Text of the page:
Dave Worley, a digital take-up advisor at GDS, describes how we are helping services across government to encourage users to use the digital service.
Point 14 of the Digital Service Standard requires services to encourage all of their users to use the digital service (with assisted digital support, if required), and to phase out non-digital alternatives. The digital take-up (DTU) team at GDS works with services to help them achieve this.
There are a couple of parts to our work. There is indeed a channel shift element, and we help existing services to direct their users to the digital route by promoting the benefits. We also help digital government services to ensure they are adhering to point 14 of the Digital Service Standard. This includes helping them identify strengths and weaknesses in their DTU approaches. Good digital take up requires a service that is fully digital from the start (used either independently or with assisted digital support), and not a service supplemented with non-digital alternatives.
We will be sharing our findings from across government. We will do this through our DTU blogs, the service manager community and by encouraging links between similar services.
What does success look like for us?
It’d be easy to say that our goal is 100% of all government transactions to be completed digitally. More realistically, we’re aiming at the Chancellor of the Exchequer’s 2014 Autumn Statement pledge of increasing digital take up by ten percentage points by the middle of 2016. This will take us above 90% of all transactions completed digitally.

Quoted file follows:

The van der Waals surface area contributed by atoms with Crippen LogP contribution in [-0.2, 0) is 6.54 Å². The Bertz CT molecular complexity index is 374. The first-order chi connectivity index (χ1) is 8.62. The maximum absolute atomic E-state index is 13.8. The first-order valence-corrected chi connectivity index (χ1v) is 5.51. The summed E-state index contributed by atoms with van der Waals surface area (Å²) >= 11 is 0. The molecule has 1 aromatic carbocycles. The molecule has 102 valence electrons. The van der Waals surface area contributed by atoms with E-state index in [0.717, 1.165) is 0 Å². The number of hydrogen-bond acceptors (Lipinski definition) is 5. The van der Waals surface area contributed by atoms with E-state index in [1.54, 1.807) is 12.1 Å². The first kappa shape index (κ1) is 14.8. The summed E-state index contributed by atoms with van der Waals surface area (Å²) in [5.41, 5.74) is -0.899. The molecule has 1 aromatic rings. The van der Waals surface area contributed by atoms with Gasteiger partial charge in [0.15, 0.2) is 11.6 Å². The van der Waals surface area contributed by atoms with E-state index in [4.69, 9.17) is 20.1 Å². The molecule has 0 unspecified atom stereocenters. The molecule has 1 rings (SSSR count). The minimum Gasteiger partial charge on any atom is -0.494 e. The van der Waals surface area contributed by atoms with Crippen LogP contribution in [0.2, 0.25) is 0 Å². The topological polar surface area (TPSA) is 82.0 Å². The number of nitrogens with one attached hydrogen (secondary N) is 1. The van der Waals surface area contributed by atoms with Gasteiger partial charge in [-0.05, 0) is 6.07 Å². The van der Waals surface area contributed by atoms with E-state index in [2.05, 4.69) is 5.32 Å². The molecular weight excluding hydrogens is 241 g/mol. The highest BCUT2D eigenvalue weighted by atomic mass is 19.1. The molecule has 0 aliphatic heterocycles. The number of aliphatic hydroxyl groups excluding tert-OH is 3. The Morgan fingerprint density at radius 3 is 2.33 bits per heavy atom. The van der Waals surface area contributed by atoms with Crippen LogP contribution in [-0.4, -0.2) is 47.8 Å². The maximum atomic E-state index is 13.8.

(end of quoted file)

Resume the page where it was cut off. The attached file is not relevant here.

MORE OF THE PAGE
So far, we’ve seen successes such as the Carer’s Allowance service, which has seen a consistent rise in digital service use since October 2013. Another of government’s most used services, HM Revenue & Customs’ Pay As You Earn transactions service, sends over 95% of users through digital routes.
There are challenges of course. We work closely with the assisted digital and digital inclusion teams at GDS to make sure government's efforts to maximise take up don’t exclude those who need our support. It’s also clear that introducing digital services to replace long-standing traditional ones will require departments to transform their approach to service delivery.
What are the benefits?
- efficiency and cost savings
- allows departments to review internal systems and processes
- departments can phase out less used channels as the number of applications through traditional routes decline
By reducing resources spent on these areas, services can then focus on providing support for their users who need it the most.
We’ll be publishing some examples of good practice and lessons learned by services across government over the next few weeks. You’ll be able to see them on the assisted digital blog.